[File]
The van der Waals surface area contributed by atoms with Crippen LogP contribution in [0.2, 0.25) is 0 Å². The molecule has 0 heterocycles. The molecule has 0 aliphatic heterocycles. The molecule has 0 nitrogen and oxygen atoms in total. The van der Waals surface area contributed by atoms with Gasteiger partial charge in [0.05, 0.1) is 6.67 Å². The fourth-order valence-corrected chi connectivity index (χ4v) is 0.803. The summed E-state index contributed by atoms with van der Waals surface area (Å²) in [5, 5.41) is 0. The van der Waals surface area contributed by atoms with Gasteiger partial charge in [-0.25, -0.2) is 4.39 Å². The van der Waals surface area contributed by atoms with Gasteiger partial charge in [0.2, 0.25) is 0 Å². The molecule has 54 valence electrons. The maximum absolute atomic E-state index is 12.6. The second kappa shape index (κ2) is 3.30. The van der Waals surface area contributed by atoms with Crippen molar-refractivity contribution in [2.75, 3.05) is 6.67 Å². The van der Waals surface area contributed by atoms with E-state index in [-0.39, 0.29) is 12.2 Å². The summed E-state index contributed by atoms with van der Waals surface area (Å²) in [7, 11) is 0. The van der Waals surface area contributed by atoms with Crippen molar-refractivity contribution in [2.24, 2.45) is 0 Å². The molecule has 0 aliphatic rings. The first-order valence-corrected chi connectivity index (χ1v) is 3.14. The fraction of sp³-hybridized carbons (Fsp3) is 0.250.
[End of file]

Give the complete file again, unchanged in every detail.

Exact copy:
The van der Waals surface area contributed by atoms with Crippen LogP contribution in [0.2, 0.25) is 0 Å². The molecule has 0 heterocycles. The molecule has 0 aliphatic heterocycles. The molecule has 0 nitrogen and oxygen atoms in total. The van der Waals surface area contributed by atoms with Gasteiger partial charge in [0.05, 0.1) is 6.67 Å². The fourth-order valence-corrected chi connectivity index (χ4v) is 0.803. The summed E-state index contributed by atoms with van der Waals surface area (Å²) in [5, 5.41) is 0. The van der Waals surface area contributed by atoms with Gasteiger partial charge in [-0.25, -0.2) is 4.39 Å². The van der Waals surface area contributed by atoms with Gasteiger partial charge in [0.2, 0.25) is 0 Å². The molecule has 54 valence electrons. The maximum absolute atomic E-state index is 12.6. The second kappa shape index (κ2) is 3.30. The van der Waals surface area contributed by atoms with Crippen molar-refractivity contribution in [2.75, 3.05) is 6.67 Å². The van der Waals surface area contributed by atoms with E-state index in [-0.39, 0.29) is 12.2 Å². The summed E-state index contributed by atoms with van der Waals surface area (Å²) in [7, 11) is 0. The van der Waals surface area contributed by atoms with Crippen molar-refractivity contribution in [2.24, 2.45) is 0 Å². The molecule has 0 aliphatic rings. The first-order valence-corrected chi connectivity index (χ1v) is 3.14. The fraction of sp³-hybridized carbons (Fsp3) is 0.250.